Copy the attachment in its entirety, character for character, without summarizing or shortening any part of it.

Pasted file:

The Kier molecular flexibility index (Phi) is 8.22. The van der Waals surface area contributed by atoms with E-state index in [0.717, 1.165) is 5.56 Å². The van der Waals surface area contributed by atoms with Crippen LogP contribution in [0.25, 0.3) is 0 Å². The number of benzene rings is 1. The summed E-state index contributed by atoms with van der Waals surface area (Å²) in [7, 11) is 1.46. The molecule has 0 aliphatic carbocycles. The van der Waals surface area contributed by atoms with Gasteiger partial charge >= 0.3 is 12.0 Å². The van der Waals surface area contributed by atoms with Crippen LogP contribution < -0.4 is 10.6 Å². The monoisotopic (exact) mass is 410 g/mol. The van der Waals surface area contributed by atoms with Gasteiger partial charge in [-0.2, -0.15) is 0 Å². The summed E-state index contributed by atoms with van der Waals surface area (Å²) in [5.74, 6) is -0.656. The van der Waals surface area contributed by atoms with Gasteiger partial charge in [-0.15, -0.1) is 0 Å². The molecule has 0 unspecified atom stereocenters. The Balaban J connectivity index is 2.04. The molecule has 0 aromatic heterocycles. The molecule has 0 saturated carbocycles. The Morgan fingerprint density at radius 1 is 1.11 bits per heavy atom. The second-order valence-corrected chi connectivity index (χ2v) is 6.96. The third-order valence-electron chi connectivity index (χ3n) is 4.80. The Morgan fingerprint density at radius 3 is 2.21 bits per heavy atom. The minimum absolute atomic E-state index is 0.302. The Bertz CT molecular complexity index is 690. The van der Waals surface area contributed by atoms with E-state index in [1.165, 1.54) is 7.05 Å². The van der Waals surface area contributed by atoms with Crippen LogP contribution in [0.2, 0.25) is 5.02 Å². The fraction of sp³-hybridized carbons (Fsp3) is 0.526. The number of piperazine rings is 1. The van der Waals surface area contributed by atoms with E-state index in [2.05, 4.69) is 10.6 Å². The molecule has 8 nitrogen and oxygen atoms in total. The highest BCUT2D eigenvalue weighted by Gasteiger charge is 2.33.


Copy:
The Kier molecular flexibility index (Phi) is 8.22. The van der Waals surface area contributed by atoms with E-state index in [0.717, 1.165) is 5.56 Å². The van der Waals surface area contributed by atoms with Crippen LogP contribution in [0.25, 0.3) is 0 Å². The number of benzene rings is 1. The summed E-state index contributed by atoms with van der Waals surface area (Å²) in [7, 11) is 1.46. The molecule has 0 aliphatic carbocycles. The van der Waals surface area contributed by atoms with Gasteiger partial charge >= 0.3 is 12.0 Å². The van der Waals surface area contributed by atoms with Crippen LogP contribution < -0.4 is 10.6 Å². The monoisotopic (exact) mass is 410 g/mol. The van der Waals surface area contributed by atoms with Gasteiger partial charge in [-0.2, -0.15) is 0 Å². The summed E-state index contributed by atoms with van der Waals surface area (Å²) in [5.74, 6) is -0.656. The van der Waals surface area contributed by atoms with Gasteiger partial charge in [-0.15, -0.1) is 0 Å². The molecule has 0 unspecified atom stereocenters. The Balaban J connectivity index is 2.04. The molecule has 0 aromatic heterocycles. The molecule has 0 saturated carbocycles. The Morgan fingerprint density at radius 1 is 1.11 bits per heavy atom. The second-order valence-corrected chi connectivity index (χ2v) is 6.96. The third-order valence-electron chi connectivity index (χ3n) is 4.80. The Morgan fingerprint density at radius 3 is 2.21 bits per heavy atom. The minimum absolute atomic E-state index is 0.302. The Bertz CT molecular complexity index is 690. The van der Waals surface area contributed by atoms with E-state index in [1.165, 1.54) is 7.05 Å². The van der Waals surface area contributed by atoms with Crippen LogP contribution in [0.2, 0.25) is 5.02 Å². The fraction of sp³-hybridized carbons (Fsp3) is 0.526. The number of piperazine rings is 1. The van der Waals surface area contributed by atoms with E-state index in [2.05, 4.69) is 10.6 Å². The molecule has 8 nitrogen and oxygen atoms in total. The highest BCUT2D eigenvalue weighted by Gasteiger charge is 2.33.